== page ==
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Male Athletes Choke, Female Athletes Do Not

Male Athletes Choke, Female Athletes Do Not

October 31, 2016

Business & Management, Social Sciences & Humanities

Vocativ — The findings of a new working paper published by four university professors — two from Ben-Gurion University — suggest that women are far less apt to choke under competitive pressure than men.

danny cohen-zada

Dr. Danny Cohen-Zada

“We find that even if women show a drop in performance in the more crucial stages of the match, it is still about 50 percent smaller than that of men,” the researchers say.

Dr. Danny Cohen-Zada and Dr. Mosi Rosenboim, of BGU’s Department of Economics and Department of Management respectfully, studied every singles match played during the 2010 Grand Slam tournaments.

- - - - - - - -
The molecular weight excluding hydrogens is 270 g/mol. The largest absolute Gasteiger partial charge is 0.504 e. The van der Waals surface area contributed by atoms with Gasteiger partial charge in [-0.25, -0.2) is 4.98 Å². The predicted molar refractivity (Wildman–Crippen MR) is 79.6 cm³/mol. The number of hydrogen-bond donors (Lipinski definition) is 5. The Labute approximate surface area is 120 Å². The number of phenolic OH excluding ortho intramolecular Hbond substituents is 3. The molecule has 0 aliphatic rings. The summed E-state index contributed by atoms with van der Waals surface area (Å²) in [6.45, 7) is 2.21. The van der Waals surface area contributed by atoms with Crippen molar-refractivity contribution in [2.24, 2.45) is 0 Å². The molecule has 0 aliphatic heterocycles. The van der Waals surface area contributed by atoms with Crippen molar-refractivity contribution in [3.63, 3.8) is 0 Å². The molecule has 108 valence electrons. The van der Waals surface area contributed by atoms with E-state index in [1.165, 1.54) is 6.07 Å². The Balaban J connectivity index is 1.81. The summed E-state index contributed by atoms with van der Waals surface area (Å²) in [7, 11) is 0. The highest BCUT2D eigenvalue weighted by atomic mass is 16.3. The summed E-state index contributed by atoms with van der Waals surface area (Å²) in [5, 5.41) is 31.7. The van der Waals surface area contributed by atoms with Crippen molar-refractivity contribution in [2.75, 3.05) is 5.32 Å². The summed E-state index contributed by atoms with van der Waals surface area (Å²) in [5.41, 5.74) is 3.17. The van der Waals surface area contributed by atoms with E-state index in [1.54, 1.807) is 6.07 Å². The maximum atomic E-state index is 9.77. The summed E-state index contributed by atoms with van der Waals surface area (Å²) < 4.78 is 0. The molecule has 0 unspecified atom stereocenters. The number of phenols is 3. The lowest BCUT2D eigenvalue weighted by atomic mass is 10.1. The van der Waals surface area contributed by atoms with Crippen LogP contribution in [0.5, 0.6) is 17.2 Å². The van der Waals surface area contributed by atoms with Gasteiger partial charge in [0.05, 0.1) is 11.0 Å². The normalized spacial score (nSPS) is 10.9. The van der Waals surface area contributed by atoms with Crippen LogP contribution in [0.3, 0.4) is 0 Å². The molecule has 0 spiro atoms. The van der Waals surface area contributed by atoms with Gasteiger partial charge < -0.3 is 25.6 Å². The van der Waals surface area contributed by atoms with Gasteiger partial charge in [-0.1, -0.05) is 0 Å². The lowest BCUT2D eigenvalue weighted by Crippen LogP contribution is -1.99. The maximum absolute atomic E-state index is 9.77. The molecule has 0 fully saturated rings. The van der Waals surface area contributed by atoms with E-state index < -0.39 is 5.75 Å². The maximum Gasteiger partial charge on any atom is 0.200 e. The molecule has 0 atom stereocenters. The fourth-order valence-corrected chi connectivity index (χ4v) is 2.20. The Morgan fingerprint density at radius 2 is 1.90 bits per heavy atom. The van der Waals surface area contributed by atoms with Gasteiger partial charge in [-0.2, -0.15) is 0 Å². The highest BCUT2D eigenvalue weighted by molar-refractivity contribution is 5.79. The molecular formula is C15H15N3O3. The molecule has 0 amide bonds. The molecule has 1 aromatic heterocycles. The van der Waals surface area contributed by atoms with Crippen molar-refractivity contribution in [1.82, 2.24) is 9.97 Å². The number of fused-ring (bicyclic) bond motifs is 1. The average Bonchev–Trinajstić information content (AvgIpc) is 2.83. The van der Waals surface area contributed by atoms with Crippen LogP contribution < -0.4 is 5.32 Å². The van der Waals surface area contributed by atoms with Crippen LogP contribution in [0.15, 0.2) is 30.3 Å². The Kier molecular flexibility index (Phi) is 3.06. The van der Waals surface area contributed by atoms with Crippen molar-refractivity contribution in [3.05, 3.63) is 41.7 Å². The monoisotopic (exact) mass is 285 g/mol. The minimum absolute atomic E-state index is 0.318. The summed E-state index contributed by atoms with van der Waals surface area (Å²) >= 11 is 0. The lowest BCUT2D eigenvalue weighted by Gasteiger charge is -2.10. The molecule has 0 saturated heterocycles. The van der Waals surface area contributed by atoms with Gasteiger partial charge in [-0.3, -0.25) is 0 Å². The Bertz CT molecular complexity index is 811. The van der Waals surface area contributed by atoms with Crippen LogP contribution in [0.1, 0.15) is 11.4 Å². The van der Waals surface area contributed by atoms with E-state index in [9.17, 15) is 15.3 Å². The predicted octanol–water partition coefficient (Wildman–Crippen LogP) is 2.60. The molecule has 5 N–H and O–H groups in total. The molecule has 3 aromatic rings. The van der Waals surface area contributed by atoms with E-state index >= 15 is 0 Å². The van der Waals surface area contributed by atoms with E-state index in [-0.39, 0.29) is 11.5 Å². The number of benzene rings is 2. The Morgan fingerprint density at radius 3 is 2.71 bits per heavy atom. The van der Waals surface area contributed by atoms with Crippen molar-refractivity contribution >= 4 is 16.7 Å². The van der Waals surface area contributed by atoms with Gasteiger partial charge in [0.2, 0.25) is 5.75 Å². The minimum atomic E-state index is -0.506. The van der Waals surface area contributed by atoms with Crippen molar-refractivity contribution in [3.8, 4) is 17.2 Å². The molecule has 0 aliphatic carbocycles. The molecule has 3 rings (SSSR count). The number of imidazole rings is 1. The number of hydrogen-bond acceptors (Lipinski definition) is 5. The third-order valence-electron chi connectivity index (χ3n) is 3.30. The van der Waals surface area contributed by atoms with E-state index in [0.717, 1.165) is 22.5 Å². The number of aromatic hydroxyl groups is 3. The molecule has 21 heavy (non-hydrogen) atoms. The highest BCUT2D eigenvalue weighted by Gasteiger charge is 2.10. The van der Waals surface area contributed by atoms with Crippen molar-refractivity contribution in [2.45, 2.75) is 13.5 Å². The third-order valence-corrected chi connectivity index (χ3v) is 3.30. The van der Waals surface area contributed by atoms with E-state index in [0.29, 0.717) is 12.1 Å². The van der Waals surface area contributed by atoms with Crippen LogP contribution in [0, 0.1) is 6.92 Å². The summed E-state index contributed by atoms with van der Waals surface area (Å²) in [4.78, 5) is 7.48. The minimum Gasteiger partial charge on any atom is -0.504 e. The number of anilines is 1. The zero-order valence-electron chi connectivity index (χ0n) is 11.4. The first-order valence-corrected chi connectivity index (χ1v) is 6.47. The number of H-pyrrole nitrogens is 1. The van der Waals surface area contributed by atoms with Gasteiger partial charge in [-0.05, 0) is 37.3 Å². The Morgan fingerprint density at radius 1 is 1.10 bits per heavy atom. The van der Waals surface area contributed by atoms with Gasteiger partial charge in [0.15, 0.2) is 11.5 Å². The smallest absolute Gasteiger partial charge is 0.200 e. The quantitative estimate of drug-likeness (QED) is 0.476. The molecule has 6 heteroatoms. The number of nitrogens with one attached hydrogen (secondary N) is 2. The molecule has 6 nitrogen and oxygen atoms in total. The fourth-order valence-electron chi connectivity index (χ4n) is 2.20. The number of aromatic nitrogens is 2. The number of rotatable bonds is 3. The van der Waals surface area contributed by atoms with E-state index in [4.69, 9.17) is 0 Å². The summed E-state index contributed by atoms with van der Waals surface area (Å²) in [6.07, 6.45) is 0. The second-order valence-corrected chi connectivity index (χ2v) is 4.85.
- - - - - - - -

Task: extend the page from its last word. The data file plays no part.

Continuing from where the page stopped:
Dr. Mosi Rosenboim

What they discovered was a much wider deviation in performance throughout the game from men, especially during particularly high pressure moments like serves. The trend showed a much higher likelihood of choking under the pressure in men.

But why is this the case? The explanation could actually be biological, the researchers suggest.

“In response to achievement challenges, cortisol levels increase more rapidly among men than among women, and high levels can harm the mind’s critical abilities,” the researchers say.

The research hasn’t yet been extrapolated into unisex fields, such as the workforce, but in the realm of tennis at least, it’s advantage women when it comes to keeping cool under pressure.

Read more on the Vocative website >>